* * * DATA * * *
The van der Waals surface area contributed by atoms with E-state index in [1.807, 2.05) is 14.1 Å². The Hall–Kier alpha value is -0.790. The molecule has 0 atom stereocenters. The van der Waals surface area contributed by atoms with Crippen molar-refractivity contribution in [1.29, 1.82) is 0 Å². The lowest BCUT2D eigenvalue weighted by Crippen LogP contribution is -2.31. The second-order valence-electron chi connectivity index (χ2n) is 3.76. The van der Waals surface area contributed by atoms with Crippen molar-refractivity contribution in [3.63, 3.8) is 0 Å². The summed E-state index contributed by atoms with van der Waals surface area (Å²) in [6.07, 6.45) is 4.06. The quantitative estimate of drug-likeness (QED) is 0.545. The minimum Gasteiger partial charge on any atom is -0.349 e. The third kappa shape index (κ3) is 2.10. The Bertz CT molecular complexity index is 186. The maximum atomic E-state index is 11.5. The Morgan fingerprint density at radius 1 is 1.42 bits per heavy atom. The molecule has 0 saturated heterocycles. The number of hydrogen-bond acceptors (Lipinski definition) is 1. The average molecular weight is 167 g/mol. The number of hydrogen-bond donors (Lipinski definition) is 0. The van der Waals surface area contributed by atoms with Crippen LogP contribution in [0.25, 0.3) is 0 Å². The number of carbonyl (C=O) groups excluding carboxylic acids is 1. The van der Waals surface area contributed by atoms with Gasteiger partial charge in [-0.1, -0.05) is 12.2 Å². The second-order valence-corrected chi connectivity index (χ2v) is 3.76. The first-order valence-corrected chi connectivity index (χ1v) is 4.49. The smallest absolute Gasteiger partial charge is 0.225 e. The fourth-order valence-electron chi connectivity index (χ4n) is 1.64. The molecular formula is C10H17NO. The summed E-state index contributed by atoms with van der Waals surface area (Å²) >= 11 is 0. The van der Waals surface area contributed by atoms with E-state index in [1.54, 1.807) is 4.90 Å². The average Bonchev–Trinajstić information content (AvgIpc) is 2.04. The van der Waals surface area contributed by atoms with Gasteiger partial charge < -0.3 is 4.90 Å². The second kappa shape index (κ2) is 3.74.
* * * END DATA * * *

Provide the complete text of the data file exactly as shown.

The van der Waals surface area contributed by atoms with E-state index in [1.807, 2.05) is 14.1 Å². The Hall–Kier alpha value is -0.790. The molecule has 0 atom stereocenters. The van der Waals surface area contributed by atoms with Crippen molar-refractivity contribution in [1.29, 1.82) is 0 Å². The lowest BCUT2D eigenvalue weighted by Crippen LogP contribution is -2.31. The second-order valence-electron chi connectivity index (χ2n) is 3.76. The van der Waals surface area contributed by atoms with Crippen molar-refractivity contribution in [3.63, 3.8) is 0 Å². The summed E-state index contributed by atoms with van der Waals surface area (Å²) in [6.07, 6.45) is 4.06. The quantitative estimate of drug-likeness (QED) is 0.545. The minimum Gasteiger partial charge on any atom is -0.349 e. The third kappa shape index (κ3) is 2.10. The Bertz CT molecular complexity index is 186. The maximum atomic E-state index is 11.5. The Morgan fingerprint density at radius 1 is 1.42 bits per heavy atom. The molecule has 0 saturated heterocycles. The number of hydrogen-bond acceptors (Lipinski definition) is 1. The average molecular weight is 167 g/mol. The number of hydrogen-bond donors (Lipinski definition) is 0. The van der Waals surface area contributed by atoms with Crippen LogP contribution in [0.25, 0.3) is 0 Å². The number of carbonyl (C=O) groups excluding carboxylic acids is 1. The van der Waals surface area contributed by atoms with Gasteiger partial charge in [-0.1, -0.05) is 12.2 Å². The second-order valence-corrected chi connectivity index (χ2v) is 3.76. The first-order valence-corrected chi connectivity index (χ1v) is 4.49. The smallest absolute Gasteiger partial charge is 0.225 e. The fourth-order valence-electron chi connectivity index (χ4n) is 1.64. The molecular formula is C10H17NO. The summed E-state index contributed by atoms with van der Waals surface area (Å²) >= 11 is 0. The van der Waals surface area contributed by atoms with E-state index in [1.54, 1.807) is 4.90 Å². The average Bonchev–Trinajstić information content (AvgIpc) is 2.04. The van der Waals surface area contributed by atoms with Gasteiger partial charge < -0.3 is 4.90 Å². The second kappa shape index (κ2) is 3.74.